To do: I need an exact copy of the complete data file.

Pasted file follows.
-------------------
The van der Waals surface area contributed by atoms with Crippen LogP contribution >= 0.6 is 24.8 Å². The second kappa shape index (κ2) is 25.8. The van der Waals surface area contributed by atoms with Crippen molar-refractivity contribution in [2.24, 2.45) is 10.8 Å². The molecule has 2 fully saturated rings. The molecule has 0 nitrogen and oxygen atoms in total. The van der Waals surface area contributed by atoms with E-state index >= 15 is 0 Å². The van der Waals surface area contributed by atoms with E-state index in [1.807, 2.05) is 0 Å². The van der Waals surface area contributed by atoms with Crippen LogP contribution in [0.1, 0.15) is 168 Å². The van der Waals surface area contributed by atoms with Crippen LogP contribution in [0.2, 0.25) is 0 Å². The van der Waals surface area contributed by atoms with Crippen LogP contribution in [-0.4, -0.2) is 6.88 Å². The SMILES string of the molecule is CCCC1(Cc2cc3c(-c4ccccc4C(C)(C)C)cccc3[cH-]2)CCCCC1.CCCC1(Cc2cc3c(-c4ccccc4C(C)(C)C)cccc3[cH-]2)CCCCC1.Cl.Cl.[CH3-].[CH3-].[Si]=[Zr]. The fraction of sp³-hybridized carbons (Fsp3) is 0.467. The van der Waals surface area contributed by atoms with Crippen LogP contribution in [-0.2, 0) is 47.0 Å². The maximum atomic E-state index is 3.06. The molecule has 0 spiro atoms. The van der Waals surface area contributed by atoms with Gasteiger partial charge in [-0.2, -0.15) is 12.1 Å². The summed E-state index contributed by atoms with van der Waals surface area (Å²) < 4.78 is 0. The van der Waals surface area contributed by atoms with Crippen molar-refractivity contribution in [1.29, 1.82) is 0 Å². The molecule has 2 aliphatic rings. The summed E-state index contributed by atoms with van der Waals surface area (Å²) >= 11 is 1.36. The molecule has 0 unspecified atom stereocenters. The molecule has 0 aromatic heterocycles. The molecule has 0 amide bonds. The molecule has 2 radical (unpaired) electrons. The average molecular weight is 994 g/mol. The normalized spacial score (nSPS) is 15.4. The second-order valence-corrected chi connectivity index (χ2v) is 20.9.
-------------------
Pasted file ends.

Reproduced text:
The van der Waals surface area contributed by atoms with Crippen LogP contribution >= 0.6 is 24.8 Å². The second kappa shape index (κ2) is 25.8. The van der Waals surface area contributed by atoms with Crippen molar-refractivity contribution in [2.24, 2.45) is 10.8 Å². The molecule has 2 fully saturated rings. The molecule has 0 nitrogen and oxygen atoms in total. The van der Waals surface area contributed by atoms with E-state index >= 15 is 0 Å². The van der Waals surface area contributed by atoms with E-state index in [1.807, 2.05) is 0 Å². The van der Waals surface area contributed by atoms with Crippen LogP contribution in [0.1, 0.15) is 168 Å². The van der Waals surface area contributed by atoms with Crippen LogP contribution in [0.2, 0.25) is 0 Å². The van der Waals surface area contributed by atoms with Crippen LogP contribution in [-0.4, -0.2) is 6.88 Å². The SMILES string of the molecule is CCCC1(Cc2cc3c(-c4ccccc4C(C)(C)C)cccc3[cH-]2)CCCCC1.CCCC1(Cc2cc3c(-c4ccccc4C(C)(C)C)cccc3[cH-]2)CCCCC1.Cl.Cl.[CH3-].[CH3-].[Si]=[Zr]. The fraction of sp³-hybridized carbons (Fsp3) is 0.467. The van der Waals surface area contributed by atoms with Crippen LogP contribution in [-0.2, 0) is 47.0 Å². The maximum atomic E-state index is 3.06. The molecule has 0 spiro atoms. The van der Waals surface area contributed by atoms with Gasteiger partial charge in [-0.2, -0.15) is 12.1 Å². The summed E-state index contributed by atoms with van der Waals surface area (Å²) < 4.78 is 0. The van der Waals surface area contributed by atoms with Crippen molar-refractivity contribution in [1.29, 1.82) is 0 Å². The molecule has 2 aliphatic rings. The summed E-state index contributed by atoms with van der Waals surface area (Å²) >= 11 is 1.36. The molecule has 0 unspecified atom stereocenters. The molecule has 0 aromatic heterocycles. The molecule has 0 amide bonds. The molecule has 2 radical (unpaired) electrons. The average molecular weight is 994 g/mol. The normalized spacial score (nSPS) is 15.4. The second-order valence-corrected chi connectivity index (χ2v) is 20.9.